What happens to interest (and mortgage) rates?

For the last few weeks, analysts were predicting that the U.S. Federal Reserve was poised to gradually start increasing interest rates, to reflect the country’s slowly growing economy. Trump’s win may have scuttled this strategy.

Part of the problem is that Trump’s promise to deport 11 million workers—because they presumably entered the country illegally—will have a dangerous impact on America’s currently tight labour market.

Unemployment in the U.S. dipped to its lowest in June at 4.9%. “The country is entering what economists call full employment,” says Phil Soper, CEO of Royal LePage. “By taking that many workers out of the labour force, Trump could bring business to a grinding halt.” Quite simply, it’s a plan that most business people and many leading economists say is very damaging both to the U.S. and to the Canadian economy.

Remove that many workers from the labour pool and you create a labour shortage, which could prompt businesses to contract and slow down in order to fend-off the quickly rising cost of wages.

To combat a business contraction, the U.S. Federal Reserve may abandon decisions to start raising interest rates. The idea is that by keeping rates low, the Fed will continue to encourage banks to lend money and convince businesses to expand (through the use of cheap credit). But it’s been six years of near-zero rates. For many it was time to start seeing better returns. With prolonged low rates from the Feds, it’s unlikely that the Bank of Canada will increase rates, so we can probably expect a prolonged ultra-low rate environment in both Canada and the U.S.

 

Impact on home buyers: Continued low mortgage rates

For anyone buying a home, Trump’s win may help suppress any potential mortgage rate increase that was on the horizon.

This continued low-rate environment won’t stop the slight uptick in mortgage rates, caused by the recent Federal Liberal mortgage rule changes. However, it may prompt different levels of government to consider alternative methods for cooling heated housing markets. According to CBC.ca, Ontario Finance Minister Charles Sousa believes:

“something has to be done” to help people deal with soaring home prices in Toronto.

Sousa is poised to make an announcement next week as to how provincial government will help first-time buyers in Toronto, without hurting home prices in surrounding areas.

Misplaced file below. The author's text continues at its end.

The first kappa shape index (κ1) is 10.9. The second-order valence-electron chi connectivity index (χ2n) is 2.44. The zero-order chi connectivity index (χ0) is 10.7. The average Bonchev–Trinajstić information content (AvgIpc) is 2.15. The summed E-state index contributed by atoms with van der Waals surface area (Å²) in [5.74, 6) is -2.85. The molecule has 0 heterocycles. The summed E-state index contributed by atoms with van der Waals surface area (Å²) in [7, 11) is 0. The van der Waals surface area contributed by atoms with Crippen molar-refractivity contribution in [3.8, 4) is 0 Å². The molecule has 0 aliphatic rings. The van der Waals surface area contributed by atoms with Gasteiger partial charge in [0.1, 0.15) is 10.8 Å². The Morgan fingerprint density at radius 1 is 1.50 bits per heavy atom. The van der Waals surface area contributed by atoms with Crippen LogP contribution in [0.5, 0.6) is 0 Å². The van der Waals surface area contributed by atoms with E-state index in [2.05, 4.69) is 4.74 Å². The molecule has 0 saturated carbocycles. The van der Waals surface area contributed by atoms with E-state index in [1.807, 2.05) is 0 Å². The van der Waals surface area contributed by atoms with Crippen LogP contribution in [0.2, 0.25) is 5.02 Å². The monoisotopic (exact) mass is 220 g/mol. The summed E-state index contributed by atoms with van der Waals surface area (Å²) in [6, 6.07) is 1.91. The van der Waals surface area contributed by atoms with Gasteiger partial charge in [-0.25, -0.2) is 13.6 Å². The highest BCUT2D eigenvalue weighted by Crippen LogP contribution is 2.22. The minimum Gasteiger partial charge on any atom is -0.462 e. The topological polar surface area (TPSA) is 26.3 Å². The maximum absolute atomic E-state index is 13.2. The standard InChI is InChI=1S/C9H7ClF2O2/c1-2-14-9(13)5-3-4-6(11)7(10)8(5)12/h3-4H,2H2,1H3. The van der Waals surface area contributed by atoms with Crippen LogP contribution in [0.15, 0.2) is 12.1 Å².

For tips on how U.S. citizens can buy in Canada, visit the BRELTeam’s primer on buying homes in Canada.

Impact on home sellers: Could be a rush to buy in Canada

Trump’s presidential win could be a boon for some home sellers in Canada. We could actually see a surge in demand for Canadian homes, says Soper. “Some [Americans] may be so fed-up that they decide to head north.”

This would certainly bolster “Brand Canada,” says SopeMo, as more demand may help support real estate prices, particularly in larger urban centres. Of course, this assumes the American dollar won’t lose value and remove the relatively high purchasing power a U.S. buyer would have in Canada.

If Americans do decide to move north, sellers in bigger urban centres could see the biggest impact as the U.S. dollar still has about 30% more buying power than the Loonie. Home sellers in Vancouver, however, shouldn’t expect a big uptick in American interest, as the Foreign Buyer’s tax that was announced and introduced this past August, will probably dampen interest in property in the Lower Mainland.

 

Impact on vacation properties: Hunker down

Probably the biggest impact will be felt by vacation property owners. Americans are the largest foreign buyers of Canadian property. “Part of the reason is the relative affordability of our recreational properties based on the strength of the American dollar,” says Soper. But the dip in U.S. currency, could mean a wholesale withdrawal from the Canadian vacation property market—and this could impact Canada’s recreational property market for years.

For instance, Nova Scotia and New Brunswick were extremely popular destinations for Americans prior to the 2008/2009 financial collapse. But after the global credit crunch, cottages and lake-front home prices plunged as much as 60%. Some of these markets are still in the process or recovering, almost a decade later.

 

Impact on house prices across Canada is uncertain

The impact of Trump’s election doesn’t stop there. Pre-election promises to place massive tariffs on Chinese imported goods and to “tear-up NAFTA” could mean trading-wars that could seriously impede Canada’s currently slow-growing economy.